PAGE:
Edward Brandt of Minneapolis, described by a colleague as "a man ahead of his time," lived to see some of his ideas -- racial equality, nonsmokers rights and racetrack betting -- gain wide acceptance in Minnesota and the nation.
The 81-year-old Brandt -- a former Foreign Service officer, University of St. Thomas political science instructor and Minnesota legislator -- died Jan. 17 after a long illness. He was best known for helping to create the groundbreaking Minnesota Clean Indoor Air Act, which banned smoking in many public places except in designated areas.
When his efforts on behalf of nonsmokers didn't succeed during his tenure in the Legislature in the late 1960s and early 1970s, he worked on behalf of the act as a citizen volunteer. The law, the first nonsmokers-rights legislation in the nation, passed in 1975 and served as a model for laws in other states.
"He was a man ahead of his time, often proposing things that happened later," recalled Lyall Schwarzkopf of Minneapolis, whose terms in the Legislature overlapped Brandt's. In the early 1970s Brandt proposed creating a state horse-racing commission, an idea that didn't catch on for another decade.
Brandt was also insatiably curious. As an employee of the U.S. Information Agency, he served in Europe and East Pakistan (now Bangladesh), and used his spare time to research genealogy. He learned to read Low German, a difficult dialect, and wrote several volumes on tracing family history.
"I always felt as if I'd been taken along on an adventure," recalled Eileen Johnson of Roseville, Brandt's daughter who accompanied her parents on their journeys. "What I gained was an incredible perspective on different parts of the world, an open-mindedness. My dad was very much a part of creating that."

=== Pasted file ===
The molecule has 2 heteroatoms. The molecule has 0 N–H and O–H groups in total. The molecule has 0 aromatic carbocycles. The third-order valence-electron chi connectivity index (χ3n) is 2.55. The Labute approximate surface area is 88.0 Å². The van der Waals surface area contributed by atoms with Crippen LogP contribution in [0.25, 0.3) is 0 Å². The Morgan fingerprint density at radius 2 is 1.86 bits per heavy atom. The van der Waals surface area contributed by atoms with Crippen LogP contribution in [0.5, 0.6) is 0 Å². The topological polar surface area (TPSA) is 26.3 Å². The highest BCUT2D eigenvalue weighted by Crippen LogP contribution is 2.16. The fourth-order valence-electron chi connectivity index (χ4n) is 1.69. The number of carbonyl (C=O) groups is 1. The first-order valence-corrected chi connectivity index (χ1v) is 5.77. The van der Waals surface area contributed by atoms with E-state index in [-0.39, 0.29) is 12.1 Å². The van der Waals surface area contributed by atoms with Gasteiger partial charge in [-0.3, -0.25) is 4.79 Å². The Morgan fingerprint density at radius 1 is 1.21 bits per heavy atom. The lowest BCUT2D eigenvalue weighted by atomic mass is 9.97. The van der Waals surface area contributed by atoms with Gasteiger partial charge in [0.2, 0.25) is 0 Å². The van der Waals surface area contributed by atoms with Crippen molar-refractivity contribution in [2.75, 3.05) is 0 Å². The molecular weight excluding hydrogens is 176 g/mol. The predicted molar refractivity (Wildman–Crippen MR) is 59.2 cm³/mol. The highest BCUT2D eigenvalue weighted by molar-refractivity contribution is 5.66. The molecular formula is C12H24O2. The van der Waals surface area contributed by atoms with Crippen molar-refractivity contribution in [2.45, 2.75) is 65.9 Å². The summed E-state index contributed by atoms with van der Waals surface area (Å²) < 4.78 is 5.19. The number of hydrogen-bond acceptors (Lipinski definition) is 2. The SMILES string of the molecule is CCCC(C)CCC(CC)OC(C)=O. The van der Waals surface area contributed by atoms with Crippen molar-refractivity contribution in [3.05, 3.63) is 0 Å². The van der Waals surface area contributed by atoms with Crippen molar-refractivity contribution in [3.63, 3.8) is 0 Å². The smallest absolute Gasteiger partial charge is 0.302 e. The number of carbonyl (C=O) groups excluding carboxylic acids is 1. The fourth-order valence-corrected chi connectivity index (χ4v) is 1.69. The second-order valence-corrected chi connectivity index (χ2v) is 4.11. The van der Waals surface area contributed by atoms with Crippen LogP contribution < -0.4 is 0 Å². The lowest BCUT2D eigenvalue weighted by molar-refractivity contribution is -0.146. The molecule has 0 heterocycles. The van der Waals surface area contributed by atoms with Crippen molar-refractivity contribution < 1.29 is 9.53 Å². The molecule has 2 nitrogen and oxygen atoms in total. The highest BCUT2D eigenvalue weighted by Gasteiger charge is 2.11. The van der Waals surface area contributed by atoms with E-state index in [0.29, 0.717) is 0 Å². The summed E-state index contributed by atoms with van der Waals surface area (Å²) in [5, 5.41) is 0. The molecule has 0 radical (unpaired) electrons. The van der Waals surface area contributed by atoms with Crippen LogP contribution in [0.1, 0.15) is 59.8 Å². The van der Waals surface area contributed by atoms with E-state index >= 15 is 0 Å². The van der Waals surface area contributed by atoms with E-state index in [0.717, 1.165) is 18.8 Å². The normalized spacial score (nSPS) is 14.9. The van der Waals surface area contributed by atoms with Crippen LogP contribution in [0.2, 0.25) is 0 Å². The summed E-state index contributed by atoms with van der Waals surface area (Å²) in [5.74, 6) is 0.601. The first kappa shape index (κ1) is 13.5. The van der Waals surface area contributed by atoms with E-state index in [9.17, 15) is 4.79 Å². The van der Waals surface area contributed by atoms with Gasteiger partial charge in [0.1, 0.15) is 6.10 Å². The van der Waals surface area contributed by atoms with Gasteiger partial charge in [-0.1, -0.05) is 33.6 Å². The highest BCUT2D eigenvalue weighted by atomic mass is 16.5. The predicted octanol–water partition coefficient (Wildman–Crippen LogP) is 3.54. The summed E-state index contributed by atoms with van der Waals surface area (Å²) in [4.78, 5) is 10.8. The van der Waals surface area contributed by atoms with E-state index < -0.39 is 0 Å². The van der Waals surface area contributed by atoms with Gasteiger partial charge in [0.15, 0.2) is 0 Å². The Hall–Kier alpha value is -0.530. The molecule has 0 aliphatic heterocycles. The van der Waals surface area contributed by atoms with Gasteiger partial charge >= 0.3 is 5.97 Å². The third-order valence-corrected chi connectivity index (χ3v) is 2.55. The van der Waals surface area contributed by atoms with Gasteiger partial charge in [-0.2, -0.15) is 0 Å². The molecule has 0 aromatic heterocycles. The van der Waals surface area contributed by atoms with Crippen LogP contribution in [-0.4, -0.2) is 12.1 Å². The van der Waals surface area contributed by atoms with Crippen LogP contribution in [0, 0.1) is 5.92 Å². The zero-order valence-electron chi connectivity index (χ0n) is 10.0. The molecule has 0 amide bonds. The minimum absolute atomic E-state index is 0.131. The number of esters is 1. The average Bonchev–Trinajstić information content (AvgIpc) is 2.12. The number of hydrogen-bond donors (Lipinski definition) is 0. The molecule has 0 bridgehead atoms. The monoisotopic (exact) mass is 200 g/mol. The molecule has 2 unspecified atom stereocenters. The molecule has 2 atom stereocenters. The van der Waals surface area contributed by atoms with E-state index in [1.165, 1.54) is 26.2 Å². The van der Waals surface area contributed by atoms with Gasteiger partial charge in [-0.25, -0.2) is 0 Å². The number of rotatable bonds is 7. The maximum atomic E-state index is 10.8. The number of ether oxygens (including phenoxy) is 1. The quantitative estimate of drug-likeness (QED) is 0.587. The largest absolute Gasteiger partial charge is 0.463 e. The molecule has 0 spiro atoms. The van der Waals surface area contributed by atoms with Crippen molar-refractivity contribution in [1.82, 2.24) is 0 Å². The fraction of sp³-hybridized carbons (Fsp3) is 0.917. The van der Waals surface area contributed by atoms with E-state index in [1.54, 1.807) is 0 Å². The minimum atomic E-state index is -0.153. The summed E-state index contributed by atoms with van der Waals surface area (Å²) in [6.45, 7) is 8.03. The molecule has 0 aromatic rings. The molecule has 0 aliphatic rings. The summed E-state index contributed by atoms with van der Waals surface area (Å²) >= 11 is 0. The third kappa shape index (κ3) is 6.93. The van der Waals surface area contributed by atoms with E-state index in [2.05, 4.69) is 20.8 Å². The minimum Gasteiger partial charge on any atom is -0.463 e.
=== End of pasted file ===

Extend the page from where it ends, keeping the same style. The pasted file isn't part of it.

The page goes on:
Between foreign stints, Brandt was assigned to Washington and lived with his family in Maryland. After being assigned to an overseas post again, Brandt and his family ran into controversy when they sought to sell their Maryland home. It was 1965, and Brandt had listed the house under the "fair housing" label, which meant that it could be purchased by anyone. Two of his neighbors were outraged and demanded that he not sell the home to black people.
But Brandt, who considered the Rev. Martin Luther King Jr. a hero and had attended King's "I Have A Dream" speech two years earlier, didn't flinch, recalled Brandt's wife, Marie. Brandt had been brought up in the Mennonite faith in Canada and knew how to stand up for his beliefs, no matter how unpopular, she said.
"Ed was fair but firm with the neighbors, and said it was the right thing to do," Marie Brandt said. "Later, the neighbors hung a figure in effigy from a light pole in front of our house, and one night they put a burning cross right in front of our kitchen window, so our house could easily have caught on fire."
Undeterred, the Brandts sold their house to a black family.
"Afterward, one neighbor wrote to us to say all was quiet," Marie Brandt said. "Apparently, the upset neighbors left the new couple alone, because they'd taken it all out on us."
Recalled Schwarzkopf: "Ed was very concerned that people got a fair deal and that they weren't trampled by someone else."
Brandt is survived by Marie, his wife of 60 years; daughters Rose Brandt and Eileen Johnson; son Douglas; son-in-law Steve Johnson; and siblings Bill, Lena, Evelyn, Nettie, Elma, Mary and Carolyn. Services were held Jan. 27.
Steve Alexander • 612-673-4553
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